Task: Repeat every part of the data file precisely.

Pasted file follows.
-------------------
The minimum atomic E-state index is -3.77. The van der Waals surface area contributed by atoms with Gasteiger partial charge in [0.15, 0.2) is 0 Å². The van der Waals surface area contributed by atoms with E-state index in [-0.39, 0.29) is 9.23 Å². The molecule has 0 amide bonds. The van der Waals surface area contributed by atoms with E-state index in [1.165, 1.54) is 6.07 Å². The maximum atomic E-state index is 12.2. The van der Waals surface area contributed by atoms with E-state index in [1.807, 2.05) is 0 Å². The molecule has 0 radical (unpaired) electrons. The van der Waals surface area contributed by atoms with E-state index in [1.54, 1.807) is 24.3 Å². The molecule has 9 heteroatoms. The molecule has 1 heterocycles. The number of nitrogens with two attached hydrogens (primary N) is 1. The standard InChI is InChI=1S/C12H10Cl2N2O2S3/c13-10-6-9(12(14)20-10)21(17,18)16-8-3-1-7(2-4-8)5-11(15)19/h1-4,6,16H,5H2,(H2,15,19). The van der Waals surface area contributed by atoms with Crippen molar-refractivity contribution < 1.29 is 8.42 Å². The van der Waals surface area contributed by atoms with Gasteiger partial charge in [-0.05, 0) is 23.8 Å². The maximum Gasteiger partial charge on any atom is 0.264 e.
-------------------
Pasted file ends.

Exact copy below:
The minimum atomic E-state index is -3.77. The van der Waals surface area contributed by atoms with Gasteiger partial charge in [0.15, 0.2) is 0 Å². The van der Waals surface area contributed by atoms with E-state index in [-0.39, 0.29) is 9.23 Å². The molecule has 0 amide bonds. The van der Waals surface area contributed by atoms with E-state index in [1.165, 1.54) is 6.07 Å². The maximum atomic E-state index is 12.2. The van der Waals surface area contributed by atoms with E-state index in [1.807, 2.05) is 0 Å². The molecule has 0 radical (unpaired) electrons. The van der Waals surface area contributed by atoms with E-state index in [1.54, 1.807) is 24.3 Å². The molecule has 9 heteroatoms. The molecule has 1 heterocycles. The number of nitrogens with two attached hydrogens (primary N) is 1. The standard InChI is InChI=1S/C12H10Cl2N2O2S3/c13-10-6-9(12(14)20-10)21(17,18)16-8-3-1-7(2-4-8)5-11(15)19/h1-4,6,16H,5H2,(H2,15,19). The van der Waals surface area contributed by atoms with Crippen molar-refractivity contribution < 1.29 is 8.42 Å². The van der Waals surface area contributed by atoms with Gasteiger partial charge in [-0.05, 0) is 23.8 Å². The maximum Gasteiger partial charge on any atom is 0.264 e.